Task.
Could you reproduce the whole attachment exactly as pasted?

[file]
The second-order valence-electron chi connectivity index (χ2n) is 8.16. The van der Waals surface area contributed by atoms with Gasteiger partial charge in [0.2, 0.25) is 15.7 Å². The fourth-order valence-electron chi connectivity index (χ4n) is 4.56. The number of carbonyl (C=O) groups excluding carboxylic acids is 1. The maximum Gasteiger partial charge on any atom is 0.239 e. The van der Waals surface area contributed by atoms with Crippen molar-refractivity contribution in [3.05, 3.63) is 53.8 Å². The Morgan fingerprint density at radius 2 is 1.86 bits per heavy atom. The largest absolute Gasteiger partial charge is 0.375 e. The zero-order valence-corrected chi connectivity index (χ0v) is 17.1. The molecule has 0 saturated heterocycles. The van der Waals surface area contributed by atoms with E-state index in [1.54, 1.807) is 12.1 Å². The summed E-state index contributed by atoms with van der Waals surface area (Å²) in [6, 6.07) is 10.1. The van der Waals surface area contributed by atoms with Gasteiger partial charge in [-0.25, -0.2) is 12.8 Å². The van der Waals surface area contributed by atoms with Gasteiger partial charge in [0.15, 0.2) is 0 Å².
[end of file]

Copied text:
The second-order valence-electron chi connectivity index (χ2n) is 8.16. The van der Waals surface area contributed by atoms with Gasteiger partial charge in [0.2, 0.25) is 15.7 Å². The fourth-order valence-electron chi connectivity index (χ4n) is 4.56. The number of carbonyl (C=O) groups excluding carboxylic acids is 1. The maximum Gasteiger partial charge on any atom is 0.239 e. The van der Waals surface area contributed by atoms with Crippen molar-refractivity contribution in [3.05, 3.63) is 53.8 Å². The Morgan fingerprint density at radius 2 is 1.86 bits per heavy atom. The largest absolute Gasteiger partial charge is 0.375 e. The zero-order valence-corrected chi connectivity index (χ0v) is 17.1. The molecule has 0 saturated heterocycles. The van der Waals surface area contributed by atoms with E-state index in [1.54, 1.807) is 12.1 Å². The summed E-state index contributed by atoms with van der Waals surface area (Å²) in [6, 6.07) is 10.1. The van der Waals surface area contributed by atoms with Gasteiger partial charge in [-0.25, -0.2) is 12.8 Å². The van der Waals surface area contributed by atoms with Gasteiger partial charge in [0.15, 0.2) is 0 Å².